Hey everyone! Scott, one of our main sailing instructors wrote up an article on what he did over the summer along with some great pictures – so I thought I would post it up. Enjoy!
My first season at Barefoot Offshore Sailing School ended with a bang. After spending a week having a great time sailing in the Bequia Easter Regatta it was time to return home to the states. I left St. Vincent at the end of April and flew to Utah to meet up with my sister. It was a drastic change of climate going from hot tropical weather at sea level to spring/winter weather at seven thousand feet of dry desert. I spent a few weeks exploring the desert and then drove up to Idaho for my other sister’s college graduation. After a few more weeks in Idaho, I hopped in a truck and drove out to Seattle, Washington to race J24s in the NOOD Regatta. That’s the National Offshore One Design Regatta, which is put on by Sailing World. It was great to be back sailing in northern waters, but certainly was a whole lot colder. We ended up in fourth place after an epic fail in the last race of the series.
After Seattle it was time to head back to Montana for the summer. Little did I know that Montana had different things in mind for the weather. I arrived at the yacht club a few days before Memorial Day which is the end of May and it was raining hard and about fifty degrees. The next few weeks brought on the same weather and even had a few episodes of snow which came almost all the way down to the lake. I worked for North Flathead Yacht Club which is in northwest Montana about sixty or so miles from the Canadian border.
I am in charge of running of the weeknight and weekend races and also teaching the junior sailing program. There were fourteen kids in the classes this summer which was a record number and even included some high school kids. A highlight from the beginning of the summer was that there was a new powerboat for the race committee, a 23 Seapro, which turned out to be fun to drive around and a way more efficient boat for running races.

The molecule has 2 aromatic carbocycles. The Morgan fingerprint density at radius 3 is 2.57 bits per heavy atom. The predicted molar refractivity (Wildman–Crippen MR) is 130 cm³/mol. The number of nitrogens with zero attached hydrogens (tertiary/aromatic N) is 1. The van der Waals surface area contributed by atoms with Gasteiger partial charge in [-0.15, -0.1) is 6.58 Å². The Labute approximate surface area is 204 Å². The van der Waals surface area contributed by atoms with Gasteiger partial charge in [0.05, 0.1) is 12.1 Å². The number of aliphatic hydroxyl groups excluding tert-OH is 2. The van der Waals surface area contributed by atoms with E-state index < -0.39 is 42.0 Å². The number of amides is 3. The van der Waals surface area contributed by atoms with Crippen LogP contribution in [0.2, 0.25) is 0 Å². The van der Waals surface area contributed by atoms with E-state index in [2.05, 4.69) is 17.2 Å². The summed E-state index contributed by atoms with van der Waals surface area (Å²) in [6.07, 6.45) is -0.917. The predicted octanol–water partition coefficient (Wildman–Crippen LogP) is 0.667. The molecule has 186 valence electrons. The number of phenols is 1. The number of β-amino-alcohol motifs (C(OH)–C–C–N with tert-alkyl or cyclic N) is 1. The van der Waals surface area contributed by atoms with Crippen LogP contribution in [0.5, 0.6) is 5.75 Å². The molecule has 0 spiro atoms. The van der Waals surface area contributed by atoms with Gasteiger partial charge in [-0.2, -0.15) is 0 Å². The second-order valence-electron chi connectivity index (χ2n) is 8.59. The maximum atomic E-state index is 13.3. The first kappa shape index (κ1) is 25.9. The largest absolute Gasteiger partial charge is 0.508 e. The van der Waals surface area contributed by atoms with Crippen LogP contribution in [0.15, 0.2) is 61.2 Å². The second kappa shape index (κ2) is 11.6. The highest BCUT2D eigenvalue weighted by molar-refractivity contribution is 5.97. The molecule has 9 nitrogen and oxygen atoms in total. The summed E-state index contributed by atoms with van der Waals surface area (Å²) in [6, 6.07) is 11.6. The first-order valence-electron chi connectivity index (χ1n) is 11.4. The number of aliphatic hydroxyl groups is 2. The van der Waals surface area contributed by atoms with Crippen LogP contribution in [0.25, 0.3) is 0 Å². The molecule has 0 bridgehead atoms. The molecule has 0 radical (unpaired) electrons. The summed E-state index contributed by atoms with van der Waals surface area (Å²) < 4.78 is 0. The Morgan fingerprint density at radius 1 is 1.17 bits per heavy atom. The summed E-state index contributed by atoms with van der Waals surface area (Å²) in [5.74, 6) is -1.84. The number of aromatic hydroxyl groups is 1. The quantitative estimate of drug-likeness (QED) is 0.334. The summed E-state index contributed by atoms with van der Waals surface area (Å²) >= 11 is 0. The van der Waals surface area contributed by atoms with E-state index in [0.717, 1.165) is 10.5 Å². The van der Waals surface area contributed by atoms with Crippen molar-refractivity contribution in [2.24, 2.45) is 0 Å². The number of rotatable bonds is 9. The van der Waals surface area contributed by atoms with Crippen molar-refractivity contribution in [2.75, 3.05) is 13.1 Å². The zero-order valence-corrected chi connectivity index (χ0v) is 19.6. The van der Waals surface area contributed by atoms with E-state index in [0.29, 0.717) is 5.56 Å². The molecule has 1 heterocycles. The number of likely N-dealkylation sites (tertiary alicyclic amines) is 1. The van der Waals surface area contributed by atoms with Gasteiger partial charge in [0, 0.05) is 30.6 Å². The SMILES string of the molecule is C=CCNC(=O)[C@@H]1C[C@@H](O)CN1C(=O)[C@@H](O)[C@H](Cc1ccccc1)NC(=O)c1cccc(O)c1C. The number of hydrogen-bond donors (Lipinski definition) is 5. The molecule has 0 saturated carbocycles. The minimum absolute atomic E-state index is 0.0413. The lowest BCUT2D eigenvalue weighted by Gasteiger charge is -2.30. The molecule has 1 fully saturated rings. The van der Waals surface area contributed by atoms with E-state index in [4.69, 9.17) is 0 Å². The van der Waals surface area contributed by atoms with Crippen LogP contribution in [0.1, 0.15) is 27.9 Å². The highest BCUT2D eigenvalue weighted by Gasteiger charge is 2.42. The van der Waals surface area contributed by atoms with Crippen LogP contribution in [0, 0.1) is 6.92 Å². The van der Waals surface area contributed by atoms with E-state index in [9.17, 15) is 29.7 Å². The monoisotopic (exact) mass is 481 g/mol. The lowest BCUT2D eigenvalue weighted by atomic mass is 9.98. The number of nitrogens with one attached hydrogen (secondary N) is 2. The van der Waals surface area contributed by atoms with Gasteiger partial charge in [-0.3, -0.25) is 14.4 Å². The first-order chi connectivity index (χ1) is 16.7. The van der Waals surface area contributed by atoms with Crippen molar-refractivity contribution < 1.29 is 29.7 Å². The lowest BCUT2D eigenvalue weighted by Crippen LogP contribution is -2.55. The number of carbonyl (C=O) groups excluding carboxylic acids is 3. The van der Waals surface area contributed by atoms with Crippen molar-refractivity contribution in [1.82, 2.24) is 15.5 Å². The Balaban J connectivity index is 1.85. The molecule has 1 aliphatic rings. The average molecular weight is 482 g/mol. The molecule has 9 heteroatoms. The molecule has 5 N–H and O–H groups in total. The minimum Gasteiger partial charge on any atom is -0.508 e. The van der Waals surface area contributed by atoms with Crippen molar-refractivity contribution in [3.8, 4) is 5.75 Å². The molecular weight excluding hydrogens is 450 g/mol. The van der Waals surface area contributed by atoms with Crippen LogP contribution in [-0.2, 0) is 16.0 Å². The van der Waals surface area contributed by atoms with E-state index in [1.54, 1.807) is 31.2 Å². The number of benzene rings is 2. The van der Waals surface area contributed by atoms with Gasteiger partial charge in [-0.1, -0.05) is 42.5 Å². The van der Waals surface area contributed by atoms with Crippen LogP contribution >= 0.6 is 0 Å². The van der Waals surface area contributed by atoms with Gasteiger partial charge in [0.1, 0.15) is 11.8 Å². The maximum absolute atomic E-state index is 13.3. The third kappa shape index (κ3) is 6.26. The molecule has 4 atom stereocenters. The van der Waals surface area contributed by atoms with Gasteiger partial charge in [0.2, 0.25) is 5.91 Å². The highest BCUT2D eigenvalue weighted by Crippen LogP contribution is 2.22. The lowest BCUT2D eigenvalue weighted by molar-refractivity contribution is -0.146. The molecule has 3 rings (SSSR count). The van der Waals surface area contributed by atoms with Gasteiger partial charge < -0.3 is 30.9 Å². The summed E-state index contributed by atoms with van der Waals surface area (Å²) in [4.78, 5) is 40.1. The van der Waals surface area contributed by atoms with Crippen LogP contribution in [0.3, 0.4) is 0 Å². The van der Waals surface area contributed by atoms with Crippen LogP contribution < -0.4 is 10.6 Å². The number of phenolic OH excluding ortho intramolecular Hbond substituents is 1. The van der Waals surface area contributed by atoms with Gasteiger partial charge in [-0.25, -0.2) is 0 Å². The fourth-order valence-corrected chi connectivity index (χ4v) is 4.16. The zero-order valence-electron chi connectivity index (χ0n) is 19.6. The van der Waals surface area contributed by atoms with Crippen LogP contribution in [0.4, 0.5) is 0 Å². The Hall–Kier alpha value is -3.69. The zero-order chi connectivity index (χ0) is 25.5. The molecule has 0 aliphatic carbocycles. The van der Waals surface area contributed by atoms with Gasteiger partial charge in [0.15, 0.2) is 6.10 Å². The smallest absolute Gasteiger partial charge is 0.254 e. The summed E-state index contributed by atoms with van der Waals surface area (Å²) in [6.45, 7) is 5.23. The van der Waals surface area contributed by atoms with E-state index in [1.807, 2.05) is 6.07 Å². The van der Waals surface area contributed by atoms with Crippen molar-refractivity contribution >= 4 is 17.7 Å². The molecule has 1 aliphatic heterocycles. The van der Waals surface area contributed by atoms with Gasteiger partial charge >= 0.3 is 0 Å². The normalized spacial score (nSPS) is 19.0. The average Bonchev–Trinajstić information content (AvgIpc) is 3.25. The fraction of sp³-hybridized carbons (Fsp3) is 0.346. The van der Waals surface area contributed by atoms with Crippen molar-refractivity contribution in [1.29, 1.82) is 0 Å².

Since the yacht club didn’t really get rolling until mid June I had a few weeks to work on boat projects and get my own little boat in sailing shape for the season. It’s a Pacific Seacraft 25 that I bought the year before and left for the winter on the south end of Flathead Lake where I spend the summer. With all the rain and late winter weather that spring, it was hard to get much work done on the boat as it was a marsh all around it and the crane couldn’t get to the boat until almost the end of June. I ended up getting in the lake the last weekend of the month and participated in a race back up the lake. I didn’t finish. So because of the late start, adventures on Looking Glass were minimal, with only a few overnight trips around the lake, most of the summer was spent working on upgrading bits and pieces and trying to get her ready for eventual cruising in a year or two.
Some major highlights of my summer was skiing in Glacier Park on August 1st. The hardest part of being in the Caribbean all winter, other than being away from family of course, was not being able to go skiing. It was great to go up to the park and spend a day playing around in the snow and getting a few summer turns in. I’ve skied up there before during the July 4thweekends but never so late in the summer.
Another highlight was running a very successful Montana Cup, the biggest regatta of the summer, which brought almost thirty boats from three states together for very competitive racing and good parties. We had great wind over the weekend and got nine races in over two days, and even threw in some good parties and an epic game of putt putt at the local bar. The great thing about working at the club is the flexibility of the schedule which allows for me to get away and go sailing for a few days or spent time up in the mountains.
It was another quality summer in Montana. Late night sailing, afternoon golf, morning kayaking. Studies have shown that it is the perfect place to spend the best time of year, an amazing arena to sail in, and full of good people to spend fun time with. Although the boat went to bed too early for my taste, and the junior sailing program was too much fun and ended too early, the times were great and the summer was shut down with a trip back to Idaho for their big regatta of the season, the Spud Cup. Usually people go racing a win a fancy plate or an expensive watch. Here you win a gigantic baked potato trophy and beer glass. It’s a good thing and now it’s time return to island life and another great season in the Grenadines.